A Fortune Teller’s Blessing

During the depths of the Great Depression a handsome and gifted seventeen-year-old high school athlete saw his future shattered when his neck was broken in a football game. Few at the time thought the honor student, Eagle Scout, editor of his school paper, and president of his class every year since the seventh grade would survive. But John Allen Adams, son of a carnival fortune teller, did survive and was able to adapt to his severe handicap and go on to lead a remarkably successful life. Though left a quadriplegic, he proved to be a man of extraordinary inner resources, one who found freedom while bound to a wheelchair and independence while almost totally dependent on those around him. 

Woven from important strands of Arkansas and American history, his story reaches far beyond his small hometown, but his family’s dramatic and distinguished past cannot account for the strength and amazing spiritual gifts of the man who inspired love from so many people. John Allen Adams was a skilled poet and a courageous worker for world peace, a man who triumphed over tragedy by finding within himself the resources to build a life that made a difference, a difference reflected in the testimonies and memories of those whose lives he touched.

I Walk Toward the Sound of My Days: Poems of John Allen Adams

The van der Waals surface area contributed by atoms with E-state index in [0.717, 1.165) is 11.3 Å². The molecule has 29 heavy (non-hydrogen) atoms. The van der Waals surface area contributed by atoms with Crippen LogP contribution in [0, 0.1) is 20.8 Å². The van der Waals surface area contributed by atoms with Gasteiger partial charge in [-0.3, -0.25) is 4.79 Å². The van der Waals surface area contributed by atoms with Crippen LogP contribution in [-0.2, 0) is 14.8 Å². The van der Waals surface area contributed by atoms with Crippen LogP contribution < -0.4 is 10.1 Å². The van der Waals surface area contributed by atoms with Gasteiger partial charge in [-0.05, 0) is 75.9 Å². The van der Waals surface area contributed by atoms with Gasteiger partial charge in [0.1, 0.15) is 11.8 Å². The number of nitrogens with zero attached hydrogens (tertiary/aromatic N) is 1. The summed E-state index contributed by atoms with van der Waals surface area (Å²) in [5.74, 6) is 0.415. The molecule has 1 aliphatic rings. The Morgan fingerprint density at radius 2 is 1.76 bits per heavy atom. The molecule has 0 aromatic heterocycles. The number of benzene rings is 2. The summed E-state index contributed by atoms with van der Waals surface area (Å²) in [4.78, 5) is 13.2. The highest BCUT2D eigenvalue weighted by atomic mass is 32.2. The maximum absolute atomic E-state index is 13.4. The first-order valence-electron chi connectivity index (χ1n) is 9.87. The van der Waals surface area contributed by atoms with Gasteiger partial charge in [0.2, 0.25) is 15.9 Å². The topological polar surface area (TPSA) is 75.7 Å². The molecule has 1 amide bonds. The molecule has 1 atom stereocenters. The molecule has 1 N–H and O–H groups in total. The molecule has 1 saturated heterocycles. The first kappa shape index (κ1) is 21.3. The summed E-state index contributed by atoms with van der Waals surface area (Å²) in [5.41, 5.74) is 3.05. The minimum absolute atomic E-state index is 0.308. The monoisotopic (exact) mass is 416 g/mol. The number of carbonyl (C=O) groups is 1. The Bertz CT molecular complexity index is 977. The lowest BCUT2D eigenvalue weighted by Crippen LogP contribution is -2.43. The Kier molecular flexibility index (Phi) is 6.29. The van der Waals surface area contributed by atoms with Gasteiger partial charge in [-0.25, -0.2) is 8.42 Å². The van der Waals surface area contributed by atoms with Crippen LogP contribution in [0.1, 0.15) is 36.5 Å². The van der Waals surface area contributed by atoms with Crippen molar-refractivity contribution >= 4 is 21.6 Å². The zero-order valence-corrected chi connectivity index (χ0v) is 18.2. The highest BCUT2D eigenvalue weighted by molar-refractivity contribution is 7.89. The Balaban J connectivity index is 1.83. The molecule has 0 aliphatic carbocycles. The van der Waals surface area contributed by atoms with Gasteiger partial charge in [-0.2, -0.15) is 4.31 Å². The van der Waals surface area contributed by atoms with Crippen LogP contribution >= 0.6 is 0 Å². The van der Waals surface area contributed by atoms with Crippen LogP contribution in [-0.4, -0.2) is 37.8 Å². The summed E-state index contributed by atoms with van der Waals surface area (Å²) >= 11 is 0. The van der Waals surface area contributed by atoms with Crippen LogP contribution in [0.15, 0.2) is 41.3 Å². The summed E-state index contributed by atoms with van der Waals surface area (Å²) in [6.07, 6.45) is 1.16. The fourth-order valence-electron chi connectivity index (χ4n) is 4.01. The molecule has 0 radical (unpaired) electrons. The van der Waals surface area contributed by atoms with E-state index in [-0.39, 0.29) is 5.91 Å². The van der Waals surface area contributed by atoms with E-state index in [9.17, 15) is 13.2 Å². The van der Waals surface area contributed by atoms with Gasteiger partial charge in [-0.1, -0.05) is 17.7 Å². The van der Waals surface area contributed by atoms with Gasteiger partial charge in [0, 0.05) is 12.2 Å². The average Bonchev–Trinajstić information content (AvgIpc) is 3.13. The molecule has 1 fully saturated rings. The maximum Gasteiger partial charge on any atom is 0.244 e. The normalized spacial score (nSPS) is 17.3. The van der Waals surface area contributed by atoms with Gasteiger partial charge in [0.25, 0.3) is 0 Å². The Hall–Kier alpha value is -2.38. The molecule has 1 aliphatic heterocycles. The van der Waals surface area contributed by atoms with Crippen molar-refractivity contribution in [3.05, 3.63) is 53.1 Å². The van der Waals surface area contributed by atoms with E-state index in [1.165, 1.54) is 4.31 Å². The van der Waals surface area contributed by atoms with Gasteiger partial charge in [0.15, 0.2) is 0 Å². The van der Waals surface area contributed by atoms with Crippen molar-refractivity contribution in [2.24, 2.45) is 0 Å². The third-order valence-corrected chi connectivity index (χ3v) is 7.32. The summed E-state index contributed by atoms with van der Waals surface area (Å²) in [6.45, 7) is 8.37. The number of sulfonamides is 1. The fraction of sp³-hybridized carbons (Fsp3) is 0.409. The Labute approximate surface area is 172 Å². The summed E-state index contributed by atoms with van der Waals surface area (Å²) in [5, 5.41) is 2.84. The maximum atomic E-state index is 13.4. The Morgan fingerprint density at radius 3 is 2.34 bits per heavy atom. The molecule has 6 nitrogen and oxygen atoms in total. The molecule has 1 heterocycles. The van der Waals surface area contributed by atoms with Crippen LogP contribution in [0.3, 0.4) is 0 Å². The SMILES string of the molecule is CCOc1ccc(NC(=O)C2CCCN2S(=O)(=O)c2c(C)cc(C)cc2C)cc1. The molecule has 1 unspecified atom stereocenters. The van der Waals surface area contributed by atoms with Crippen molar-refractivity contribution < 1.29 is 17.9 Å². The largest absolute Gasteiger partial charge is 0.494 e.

Strength of character is not a necessary qualification for an artist but it’s not likely to detract from the reader’s pleasure to learn that the author of I Walk Toward the Sound of My Days was a man of remarkable intellectual and moral strength. Living as a quadriplegic from a football injury suffered when he was seventeen did not keep John Allen Adams from experiencing a full and creative life nor stop him from becoming a force for good in the world. That force is evident in the poems in this book, poems which reveal not only the poet’s skill with words but also his humanity, his love of life, and his dedication to opposing war and protecting the earth. Like his hero Henry David Thoreau John Allen looked at the world squarely and spoke plainly. No poet was ever more intimate with nature than Thoreau, and John Allen shared that love for the natural world.And like Thoreau he also was sickened by man’s fratricidal tendencies. If the focus in some of these poems seems grim we need to remember the decades in which they were written, the era of the Cold War, the carnage of the Vietnam War with its daily body counts, and the ever-present threat of mutually assured destruction, MAD. Those threats may seem muted today because the Cold War and the war in Vietnam are behind us, but John Allen’s concerns have not disappeared. In fact the daily news reveals to us that the challenges we face today are the very ones he confronted in his poems—caring for our small blue planet and controlling man’s fratricidal impulses. Thankfully John Allen’s love for people, for nature and the earth provide a welcome counterpoint to the darkness in his poetry and pierce the somber clouds sometimes found there with bright and joyful beams of light.